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Speech therapists, also called speech-language pathologists, invest a great deal of time in their professional education. Many speech therapy jobs, especially those held in public and private schools, require a master's degree. Though the United States Department of Labor Bureau of Labor Statistics and the UK Labour Market Statistics show that the growth of speech therapy jobs is expected to be average, the growth potential for speech therapy jobs could be dependent on the sector in which those jobs are held. Availability may also be dependent on the therapist’s level of education, such as whether or not they have obtained a higher degree.
Speech therapy jobs are typically found within educational institutions or the health sector, at hospitals, doctor’s offices, and specialty clinics. Within the educational field, speech therapy jobs involve working in schools with children ranging from preschool to secondary education levels. The most common environment for speech-language pathologists is at the elementary school level. In the health sector, speech therapists may work with patients of any age, ranging from small children to the elderly. Jobs can be found in nursing homes, private practices, hospitals, and other similar environments.
The best jobs are those that are rewarding to the job-holder. While many people prefer to have stable, long-term employment, benefits, and pay commensurate with their level of education, other therapists are content working part-time or on-call. The best job for each individual therapist is also dependent on their preferred working environment.
For instance, if you do not enjoy working with children, a speech therapy job within a school or school district is probably not the best job for you. On the contrary, if you thrive on working with children, there are many speech therapy jobs available at different educational levels, working with children of various ages. Clearly, because speech therapists work directly with people, it is important to be comfortable around the patients in any given environment.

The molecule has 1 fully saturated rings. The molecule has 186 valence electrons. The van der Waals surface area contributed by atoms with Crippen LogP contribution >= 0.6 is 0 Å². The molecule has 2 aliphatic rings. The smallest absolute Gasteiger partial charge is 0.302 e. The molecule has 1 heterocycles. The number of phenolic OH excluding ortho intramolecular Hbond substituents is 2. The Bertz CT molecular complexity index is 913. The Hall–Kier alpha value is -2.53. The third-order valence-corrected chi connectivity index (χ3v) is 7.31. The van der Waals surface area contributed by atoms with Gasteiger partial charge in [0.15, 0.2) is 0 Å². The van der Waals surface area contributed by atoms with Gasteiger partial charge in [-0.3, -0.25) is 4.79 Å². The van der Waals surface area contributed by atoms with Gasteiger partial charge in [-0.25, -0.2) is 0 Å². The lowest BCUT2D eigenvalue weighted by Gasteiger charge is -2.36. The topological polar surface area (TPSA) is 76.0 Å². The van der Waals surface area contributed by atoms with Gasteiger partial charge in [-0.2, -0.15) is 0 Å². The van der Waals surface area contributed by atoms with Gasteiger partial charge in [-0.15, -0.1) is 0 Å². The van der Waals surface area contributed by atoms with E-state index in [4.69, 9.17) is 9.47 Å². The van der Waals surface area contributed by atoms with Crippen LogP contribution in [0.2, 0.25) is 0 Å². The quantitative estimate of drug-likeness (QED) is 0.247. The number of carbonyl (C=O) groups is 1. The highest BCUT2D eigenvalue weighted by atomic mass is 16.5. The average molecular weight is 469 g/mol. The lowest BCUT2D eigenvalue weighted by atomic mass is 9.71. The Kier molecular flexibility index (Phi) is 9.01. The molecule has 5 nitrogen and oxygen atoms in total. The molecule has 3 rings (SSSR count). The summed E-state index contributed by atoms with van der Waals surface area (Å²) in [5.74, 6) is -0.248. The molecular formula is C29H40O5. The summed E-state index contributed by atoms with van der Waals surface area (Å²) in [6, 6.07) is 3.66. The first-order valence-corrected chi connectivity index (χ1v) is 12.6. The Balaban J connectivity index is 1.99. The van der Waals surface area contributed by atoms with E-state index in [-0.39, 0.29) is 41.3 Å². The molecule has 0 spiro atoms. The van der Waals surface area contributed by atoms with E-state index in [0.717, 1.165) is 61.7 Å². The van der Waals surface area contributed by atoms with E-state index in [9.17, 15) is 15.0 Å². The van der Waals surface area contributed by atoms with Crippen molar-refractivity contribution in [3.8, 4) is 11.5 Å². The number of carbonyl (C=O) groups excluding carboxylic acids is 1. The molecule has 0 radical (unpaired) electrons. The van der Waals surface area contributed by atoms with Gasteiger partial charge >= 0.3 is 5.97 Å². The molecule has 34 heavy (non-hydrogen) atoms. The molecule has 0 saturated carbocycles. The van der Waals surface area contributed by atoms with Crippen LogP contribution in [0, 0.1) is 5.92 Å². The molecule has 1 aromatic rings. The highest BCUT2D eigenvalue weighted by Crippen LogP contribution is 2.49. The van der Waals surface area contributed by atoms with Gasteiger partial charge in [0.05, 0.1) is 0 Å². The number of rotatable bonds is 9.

Approximately half of the speech therapy jobs held in the United States are in educational institutes – whether private or public. Most states require speech-language pathologists to be licensed or certified according to state law. Some also require you to hold a special teaching license issued by the appropriate state agency before you can work in schools. There are several benefits to working as a speech therapist within a school or school district, including having summers off, access to benefits such as health and retirement, and the opportunity to help children learn.
Though educational institutions may offer many opportunities, hospitals and private practice groups also look to fill many speech therapy jobs each year. In the health care field, speech therapists work with patients who have lost speech ability due to illness, injury, or accident. Stroke victims often require speech therapy, as do those who have suffered neurological trauma. In the health care field, speech therapists work with people of many different age groups and backgrounds and may travel from one facility to another.
When searching for speech therapy jobs, define your own needs first. In addition to being comfortable in the environment and with the patients themselves, determine if you need benefits, higher pay, a regular schedule, or require flexibility. Check with area hospitals and private practices to see which ones offer the best pay and benefits, as well as which schedules are available. If you prefer flexibility, you may wish to work part-time for a school district or medical facility rather than full-time. Be sure to check whether your current qualifications are enough or if you will be required to obtain additional training or education. Ideally, additional education could be paid for through tuition reimbursement through your employer.
Ultimately, the best speech therapy jobs are the ones that provide the right level of fulfillment and personal reward. With experience, you could ultimately change jobs several times until you find just the right job for you. Researching available positions in your area and talking to other professionals from the same employer are great ways to get a feel for the current job market in your field of interest.
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